After fourteen days off, football is back in Madison. The nation's eyes will be on Camp Randall Stadium as No. 13 Wisconsin (2-0) takes on No. 11 Michigan (2-0) in the Big Ten’s biggest week four matchup.
Michigan enters the ballgame fresh off a bye week of their own, and they needed every day of it. The Wolverines hosted a sneaky-good Army team in Week Two and struggled to prove themselves as a top-ten team in the country. Quarterback Shea Patterson coughed up two of Michigan’s three fumbles lost, clouding a strong performance from the offense that went 9/16 on third down.
Michigan survived 24-21 in overtime to stay undefeated and keep their playoff hopes alive, but the turnovers and sloppiness raise questions about how strong the team really is. It was a classic underwhelming performance from Michigan in the Jim Harbaugh era, which has been marked by great recruiting, high expectations, and little to show for it.
With all that being said, this Michigan team *is* incredibly talented. The offense rolls out multiple former five star recruits, though at the time of writing junior wide receiver Donovan Peoples-Jones is questionable to play.
Peoples-Jones is Patterson’s go-to receiver; the two connected on 47 passes for eight touchdowns a season ago, but People’s-Jones has yet to appear in a game this year. Senior left tackle Jon Runyan will start Saturday for the Wolverines, his first healthy appearance of 2019. If Michigan can get into the endzone this afternoon, they’ll be the first team to score against the Wisconsin defense this year.
For the Badgers, Saturday will be a great litmus test of the roster’s true talent. Wisconsin is receiving quite a bit of hype in the national media following their 49-0 and 61-0 victories to start the season (most notably from FOX’s Joel Klatt), and they’ve earned each and every ounce of credit they’ve received. But the conference games are the ones that matter in December, and Wisconsin is fresh off a disappointing season in which they lost to Minnesota and Northwestern as favorites.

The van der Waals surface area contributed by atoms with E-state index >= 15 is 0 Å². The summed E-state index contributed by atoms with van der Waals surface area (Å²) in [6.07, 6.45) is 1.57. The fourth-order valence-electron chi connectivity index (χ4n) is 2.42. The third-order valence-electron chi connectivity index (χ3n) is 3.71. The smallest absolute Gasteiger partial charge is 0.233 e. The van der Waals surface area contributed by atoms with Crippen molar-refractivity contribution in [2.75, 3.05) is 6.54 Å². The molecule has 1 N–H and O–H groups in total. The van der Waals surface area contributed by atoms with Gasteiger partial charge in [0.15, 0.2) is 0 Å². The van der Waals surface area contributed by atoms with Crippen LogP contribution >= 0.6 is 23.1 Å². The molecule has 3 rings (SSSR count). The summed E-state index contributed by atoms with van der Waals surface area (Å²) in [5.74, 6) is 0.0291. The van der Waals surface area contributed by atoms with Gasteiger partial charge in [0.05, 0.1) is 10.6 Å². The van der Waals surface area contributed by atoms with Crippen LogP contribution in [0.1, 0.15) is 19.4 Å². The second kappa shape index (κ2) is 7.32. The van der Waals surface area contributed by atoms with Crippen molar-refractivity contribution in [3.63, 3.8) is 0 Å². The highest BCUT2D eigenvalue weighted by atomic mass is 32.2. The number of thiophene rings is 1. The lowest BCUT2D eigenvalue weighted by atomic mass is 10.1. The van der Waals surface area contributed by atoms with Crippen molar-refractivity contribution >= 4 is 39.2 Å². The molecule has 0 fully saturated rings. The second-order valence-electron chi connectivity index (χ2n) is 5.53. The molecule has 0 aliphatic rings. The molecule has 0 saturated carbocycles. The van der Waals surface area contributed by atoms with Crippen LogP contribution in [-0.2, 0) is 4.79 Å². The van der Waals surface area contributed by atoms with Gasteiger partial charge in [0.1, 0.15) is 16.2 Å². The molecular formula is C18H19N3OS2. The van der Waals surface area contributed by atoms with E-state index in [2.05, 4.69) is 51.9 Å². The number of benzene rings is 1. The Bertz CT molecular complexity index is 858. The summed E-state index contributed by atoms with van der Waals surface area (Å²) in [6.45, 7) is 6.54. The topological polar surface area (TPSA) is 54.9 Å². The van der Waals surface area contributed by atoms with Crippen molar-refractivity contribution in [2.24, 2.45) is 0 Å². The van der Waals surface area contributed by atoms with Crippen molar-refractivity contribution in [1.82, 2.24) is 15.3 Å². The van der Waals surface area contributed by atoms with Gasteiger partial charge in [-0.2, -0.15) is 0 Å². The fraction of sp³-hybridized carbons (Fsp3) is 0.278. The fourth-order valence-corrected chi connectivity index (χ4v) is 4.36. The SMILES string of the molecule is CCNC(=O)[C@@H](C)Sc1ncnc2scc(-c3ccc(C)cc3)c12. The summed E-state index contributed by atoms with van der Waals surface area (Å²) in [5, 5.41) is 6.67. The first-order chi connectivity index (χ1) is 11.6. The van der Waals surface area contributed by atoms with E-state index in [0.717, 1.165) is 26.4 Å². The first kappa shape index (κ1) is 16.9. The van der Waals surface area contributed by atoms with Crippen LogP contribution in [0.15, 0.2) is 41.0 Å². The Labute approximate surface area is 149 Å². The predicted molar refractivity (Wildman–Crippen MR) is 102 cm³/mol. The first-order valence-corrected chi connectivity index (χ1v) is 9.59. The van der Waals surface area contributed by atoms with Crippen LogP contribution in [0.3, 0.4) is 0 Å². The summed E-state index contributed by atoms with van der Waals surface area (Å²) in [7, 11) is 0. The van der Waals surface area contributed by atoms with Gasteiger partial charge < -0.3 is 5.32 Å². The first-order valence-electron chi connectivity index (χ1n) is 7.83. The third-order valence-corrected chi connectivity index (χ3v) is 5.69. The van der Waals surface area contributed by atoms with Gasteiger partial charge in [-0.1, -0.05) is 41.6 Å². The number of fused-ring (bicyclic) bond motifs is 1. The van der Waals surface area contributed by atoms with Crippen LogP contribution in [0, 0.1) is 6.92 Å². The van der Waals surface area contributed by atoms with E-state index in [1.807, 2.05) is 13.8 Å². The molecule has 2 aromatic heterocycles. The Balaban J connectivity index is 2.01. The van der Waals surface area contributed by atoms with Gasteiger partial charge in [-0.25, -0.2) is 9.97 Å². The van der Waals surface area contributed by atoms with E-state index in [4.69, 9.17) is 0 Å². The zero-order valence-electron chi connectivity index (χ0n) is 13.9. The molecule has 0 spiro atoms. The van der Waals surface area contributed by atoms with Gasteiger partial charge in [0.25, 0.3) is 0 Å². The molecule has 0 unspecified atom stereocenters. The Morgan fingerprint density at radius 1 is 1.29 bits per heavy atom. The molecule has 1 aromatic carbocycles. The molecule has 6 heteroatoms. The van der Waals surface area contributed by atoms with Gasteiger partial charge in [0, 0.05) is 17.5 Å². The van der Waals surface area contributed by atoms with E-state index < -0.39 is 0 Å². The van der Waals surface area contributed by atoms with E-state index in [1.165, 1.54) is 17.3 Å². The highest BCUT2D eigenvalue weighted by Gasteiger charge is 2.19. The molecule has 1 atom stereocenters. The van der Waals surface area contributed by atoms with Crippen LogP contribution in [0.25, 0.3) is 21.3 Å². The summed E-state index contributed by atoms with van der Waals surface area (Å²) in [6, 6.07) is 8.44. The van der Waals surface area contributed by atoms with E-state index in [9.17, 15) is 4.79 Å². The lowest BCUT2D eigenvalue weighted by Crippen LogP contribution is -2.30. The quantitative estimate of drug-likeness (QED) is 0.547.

The Badgers would like to completely forget about last year, and junior quarterback Jack Coan is making that a lot easier. The Sayville, New Jersey native has completed 76.3% of his passes for 564 yards and five touchdowns in two games this year, and has just looked so much more comfortable in the pocket than now-Florida State backup quarterback Alex Hornibrook ever did.
Michigan’s defensive line should provide a lot more pressure than South Florida and Central Michigan were able to, but early signs point toward optimism that Coan and the strong Wisconsin offensive line can hold their own.
College football fans will leave Saturday’s showdown of top-fifteen teams with a much better idea of the Big Ten landscape. Will Michigan dust off their early cobwebs and play like a college football playoff contender that they’ve been lauded as for a few years now? Can Wisconsin’s defense prove sturdy against a more powerful attack in Patterson and the Wolverines? What we know for certain: it’ll be quite the entertaining battle.